**red**,

**amber**or

**green**based upon a status level - possibly, in a stock list, how close an item is to being out of stock.

If you do this, do you do it manually?

Many users know about Conditional Formatting, but do not know how to format whole rows in this way. I, for one, used it for years without knowing how to do this - but it's really simple when you know how.

It involves using Conditional Formatting's formula feature with Excel's ability to fix references using the dollar sign.

Let us take a very simple example of stock, where we wish to show lines with less than five items as red, less than ten items as amber and ten items or over as green.

Assume we have a heading row so the stock data starts at row 2, and the stock level is the last column of the data and is held in column H.

Highlight cells B2 to H1000, or down to whatever row more than covers the number of stock items you might have. Select Conditional Formatting (from the Home ribbon on Excel 2007/2010, or from the Fomat menu on Excel 2003) and select "Use a formula to determine which cells to format" (in 2007/2010) or "Formula is" (in 2003).

2003 and 2007/10 work slightly different in this respect, as 2003 allows you to add up to 3 conditions using the Add button and 2007/10 allows many rules to be added and managed.

The following formulae should be entered as the three conditions in Excel 2003, or as 3 separate rules in 2007/2010. In each case you will determine the format to be used if this condition is true using the Format button next to where you enter the formula. This works very similar to the normal dialogue box you get when formatting cells.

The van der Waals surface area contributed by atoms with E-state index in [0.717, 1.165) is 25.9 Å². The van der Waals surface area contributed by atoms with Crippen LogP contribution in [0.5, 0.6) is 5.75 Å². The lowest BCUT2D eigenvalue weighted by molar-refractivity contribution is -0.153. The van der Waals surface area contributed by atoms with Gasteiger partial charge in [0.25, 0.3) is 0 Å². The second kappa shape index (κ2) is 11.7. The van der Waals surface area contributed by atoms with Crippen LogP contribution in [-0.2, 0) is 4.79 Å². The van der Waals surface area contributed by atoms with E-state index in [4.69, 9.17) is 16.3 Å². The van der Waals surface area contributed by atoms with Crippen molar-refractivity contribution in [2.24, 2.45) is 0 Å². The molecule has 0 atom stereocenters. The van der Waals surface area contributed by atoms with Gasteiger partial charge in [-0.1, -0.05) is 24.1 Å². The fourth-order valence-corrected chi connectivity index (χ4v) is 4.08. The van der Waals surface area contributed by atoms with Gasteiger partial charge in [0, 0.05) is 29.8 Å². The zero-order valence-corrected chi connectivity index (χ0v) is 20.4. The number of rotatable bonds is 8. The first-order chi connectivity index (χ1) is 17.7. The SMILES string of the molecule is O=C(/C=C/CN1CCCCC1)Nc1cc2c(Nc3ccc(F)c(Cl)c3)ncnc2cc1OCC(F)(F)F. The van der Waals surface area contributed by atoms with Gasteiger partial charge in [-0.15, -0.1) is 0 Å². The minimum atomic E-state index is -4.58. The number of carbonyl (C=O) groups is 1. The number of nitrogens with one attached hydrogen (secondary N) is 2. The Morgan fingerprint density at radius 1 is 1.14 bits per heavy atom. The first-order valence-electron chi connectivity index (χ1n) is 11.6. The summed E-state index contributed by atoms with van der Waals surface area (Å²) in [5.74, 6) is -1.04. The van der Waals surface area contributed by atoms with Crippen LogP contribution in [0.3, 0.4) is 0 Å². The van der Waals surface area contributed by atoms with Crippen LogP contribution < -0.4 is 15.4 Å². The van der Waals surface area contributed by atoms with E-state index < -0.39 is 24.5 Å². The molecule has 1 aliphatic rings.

For the

**red**:

Formula =$H2<5

Format Fill Red

For the

**green**:

Formula =$H2>=10

Format Fill Green

For the

**amber**:

Formula =AND($H2>=5,$H2<10)

Format Fill Orange

(read more on the AND function here, under combining conditions)

The most important thing to note here is the use of the dollar sign. What we are doing here is fixing the column (H), but leaving the row flexible, so that all cells in the highlighted range, look along their own row to column H to apply the criteria. Also note that you should enter the formula as if you were entering it for the first row of the range - this is why we have entered H2 as row 2 is the top row that we have highlighted.

One other thing to note is that the formula is always preceded by an equals sign, even if it has an equals sign in the criteria. So, if we had wanted to format red when H2 was equal to 5, we would have, rather oddly, entered =$H2=5.

This technique has many applications, and is really simple when you get the hang of it.

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I've just been asked by a reader, "Can we do the same for columns??"

ReplyDeleteYes it works just the same for columns, just fix the row with the dollar rather than the column.

e.g.

=A$2<5

Assuming column A is the first column of your data and the row you want to apply the criteria to is row 2.

I actually create the old greenbar in alternate rows based on the following scenario:

ReplyDelete=ROW()/2=int(row()/2)

and the rows will use the formatting on every other row. It even works when you add or remove rows automatically.

I have a scenario where I have two rows populated from different sources that get hidden and a summary row on top of them that shows. Suggestions on a formula change that would create the greenbar effect in this scenario?

DeleteThank you,

Gary

Would this not work anyway? If there are two consecutive rows hidden, then they should be one green and one white, meaning that they don't interrupt the pattern.

DeleteEric

ReplyDeleteThanks for the input.

That's a nice simple tip to quickly create that kind of formatting.